One of the two London Times articles is devoted mostly to a conflict that arose over a complaint lodged by Professor Piers Robinson, a co-founder of Hayward’s group, with Stirling University against Idrees Ahmed, a lecturer there in Digital Journalism. I am a long-time colleague and friend of Idrees and will defer to him on this matter. I will only mention that the letter complained that Idrees had “started intimidating a group which included some younger academics” through tweets that called Hayward’s articles “illiterate Islamaphobic drivel” and describing him as “an eccentric best known for his disgraceful conspiracy theories aimed at exonerating Syria’s murderous regime”. I can only say that these youthful academics can thank their lucky stars that I never got a job at a British university.
The other article is focused more on the pro-Assad “research” of Hayward and company and can arguably be described as a hatchet job even if it is entirely true. This is called being hung on your own petard:
Professor Hayward has used the hashtag #Syriahoax when discussing chemical attacks in the country. The hashtag went viral after being used by alt-right figures in the US, including Mike Cernovich, a main proponent of the “Pizzagate” conspiracy theory, which alleged that Hillary Clinton supporters were involved with a child-abuse ring. The hashtag was said to have been promoted by a Russian cyberoperation. The professor also linked to a video that appeared to show chemical attack victims that, it was suggested, was staged. A rescuer removed a headscarf from an apparent victim. Professor Hayward wrote: “White Helmets’ mission: ‘To save one headscarf is to save all’ #SyriaHoax”. After being contacted by The Times, he deleted the tweet.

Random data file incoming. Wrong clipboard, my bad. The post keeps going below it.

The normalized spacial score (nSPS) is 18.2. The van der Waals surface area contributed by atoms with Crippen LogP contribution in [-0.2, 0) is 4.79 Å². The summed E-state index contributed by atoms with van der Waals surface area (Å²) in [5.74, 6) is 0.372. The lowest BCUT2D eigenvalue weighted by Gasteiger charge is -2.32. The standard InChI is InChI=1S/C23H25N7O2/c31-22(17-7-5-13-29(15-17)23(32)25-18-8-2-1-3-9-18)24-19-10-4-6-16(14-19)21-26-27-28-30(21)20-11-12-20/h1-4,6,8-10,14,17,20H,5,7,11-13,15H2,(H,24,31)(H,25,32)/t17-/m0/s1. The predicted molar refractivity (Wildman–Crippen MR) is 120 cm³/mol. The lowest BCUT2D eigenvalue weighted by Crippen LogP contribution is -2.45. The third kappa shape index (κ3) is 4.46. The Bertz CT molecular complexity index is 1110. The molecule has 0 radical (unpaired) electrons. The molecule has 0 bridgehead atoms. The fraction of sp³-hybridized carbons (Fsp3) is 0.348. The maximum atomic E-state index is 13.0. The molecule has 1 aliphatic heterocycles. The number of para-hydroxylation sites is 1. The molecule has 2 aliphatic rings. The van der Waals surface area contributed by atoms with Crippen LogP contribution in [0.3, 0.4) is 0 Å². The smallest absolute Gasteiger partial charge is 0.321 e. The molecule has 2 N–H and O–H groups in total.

The American academic Mark Crispin Miller, who was said to have called the US government’s account of the 9/11 attacks a “conspiracy theory”, is on the SPM’s advisory board. Another board member is David Blackall, an Australian academic who tweeted “CIA stages gas attack pretext for Syria escalation” with a link to a blog article. Professor Hayward has written for the alternative news website 21st Century Wire, whose associate editor is Vanessa Beeley, daughter of the late British diplomat Sir Harold Beeley. She claims that the White Helmets are al-Qaeda-affiliated and, as “terrorists”, are a “legit target” for Assad’s forces.
It is no secret that the London Times hates the left. Its purpose in publishing such an article is to make us look like fools, especially by bringing up Miller. It is hard to say why Miller has become a believer in “controlled demolitions” and all the rest. His 1986 “Boxed In: The Culture of Television” was a favorite of mine. Miller was profiled by Vice Magazine in an article about a 9/11 Truther meeting at Cooper Union in New York, where he would serve as MC. He told the audience that the media’s attitude toward 9/11 Truth is a form of neo-McCarthyism.